Got Rest?

Rest Days by Hari Singh

Two big mistakes are taking too many rest days (being lazy) and taking too few (being dumb). We designed our new programming with the understanding that all of us have hectic lifestyles. None of us can show up three days on, one day off, week in and week out. That standard is an ideal. The question is how can you intelligently vary from that ideal.

In a 12-week period during which a CrossFit monk maintains a perfect 3-on-1-off routine, she or he does 63 WODs. Compare this to a more realistic routine, taking two regular rest days per week, say Wednesday and Sunday. While this would be tough–and not recommended for people in their first six months of CrossFit–it is at least more practical for someone who is not a full-time athlete. It results in 60 WODs over 12 weeks, just 3 less than the theoretical ideal.

Following a 2-on-1-off schedule results in eight-ninths (89%) of the ideal (56 WODs over 12 weeks, compared to 63). Following a 1-on-1-off results in two-thirds (67%) of the ideal (42 WODs over 12 weeks). Three days per week results in 57 percent of the ideal. If you’re a normal person, 57 percent of the CrossFit ideal is pretty damn good!

The point is that you should be reasonable; and if you’re not reasonable, injuries, fatigue, and boredom will force you to be. Three days per week is a good target. Four days per week is a better still. Five days per week is a lofty goal, but in reality I don’t believe there are more than two or three members of our Box who have averaged over 4.5 days per week over the last year (234 WODs).

When we were following Main Site programming, many people were concerned with doing or not doing Rest Day WODs (i.e., our in-house programming on days that did not provide programming) and/or not missing certain Main Site WODs. We have now come up with a balance that offers no advantage or disadvantage in terms of WOD selection, regardless of when you take rest days (assuming you don’t consistently avoid specific types of WODs.)

Whether you settle into a Mon-Tue-Thurs-Sat or a Mon-Wed-Fri-Sun routine, you will get the same balance. The is true for a Mon-Wed-Fri or a Tues-Thurs-Sat routine. If you vary between three and four days per week, depending on your schedule, you won’t need to pick and choose which days. If you get stuck at work, you don’t need to go crazy.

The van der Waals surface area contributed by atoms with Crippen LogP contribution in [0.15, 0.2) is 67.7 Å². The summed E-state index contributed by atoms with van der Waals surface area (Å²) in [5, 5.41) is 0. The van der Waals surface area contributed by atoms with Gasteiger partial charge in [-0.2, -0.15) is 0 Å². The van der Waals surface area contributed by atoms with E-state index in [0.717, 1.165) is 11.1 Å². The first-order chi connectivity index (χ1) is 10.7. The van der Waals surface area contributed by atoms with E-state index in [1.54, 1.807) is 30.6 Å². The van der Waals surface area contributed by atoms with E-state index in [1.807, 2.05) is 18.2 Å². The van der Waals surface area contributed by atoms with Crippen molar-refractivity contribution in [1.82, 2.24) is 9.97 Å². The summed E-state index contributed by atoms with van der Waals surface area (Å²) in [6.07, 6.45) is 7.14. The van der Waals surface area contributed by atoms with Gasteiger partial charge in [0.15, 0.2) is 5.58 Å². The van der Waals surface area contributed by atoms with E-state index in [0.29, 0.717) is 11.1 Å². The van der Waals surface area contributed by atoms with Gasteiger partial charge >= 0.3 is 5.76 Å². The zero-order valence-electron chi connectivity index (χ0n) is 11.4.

If you want a good way to measure your attendance, don’t just count days; count days times effort. For example, if you come in five days and put out a 60% effort, give yourself a 3 for the week (5 * 0.6). On the other hand, if you come in four days and put in an 80% effort, give yourself a 3.2 for the week (4 * 0.8). People wonder why they sometimes feel wrecked. The answer is that they have switched from the former example to the latter. They have worked harder and done more work in fewer days. Sound familiar?

Monday 111219

A: Clean 3-3-3 @ 85% of your 1 rep max

B: “Jackie” (Compare to 110817.)

Row 1000 meters
50 Thrusters (45#/33#)
30 Pull-Ups

NOTE: Today’s NYC Endurance workout will meet at the Black Box at 6:30am and will then do their workout at Madison Square Park with Coach Rickey.

All about the pull-up
Growth is inevitable, change is optional
R.I.P., Bonnie Pruden (see also)
Heavy mettle
How muscle fatigue originates in the head

Coach Will rocking the pistols AND the handstand walk at the King of Queens competition:

Jason W. has a quiet moment at the King of Queens competition:

* * * * *
Here’s what’s on tap for Tuesday’s WOD classes:

A: Skill: Turkish Get-up

B: “Lynnish”

5 rounds, not for time:
max reps, 45#/25# weighted push-up
max reps, strict pull-ups

B. “Judah Maccabee
8 Rounds of 8 Reps of:
Hang Power Clean (95/65#)
Front Squat (95/65#)
Push Press (95/65#)
Box Jumps (20″)


  • Kate J

    13:54 33#, black band for pull ups.
    This is 90 seconds faster than my previous time with 22# and the gray band for pull ups. Yay!

    • Anonymous

      Excellent improvement Kate!

      • Kate J

        Thanks Reis!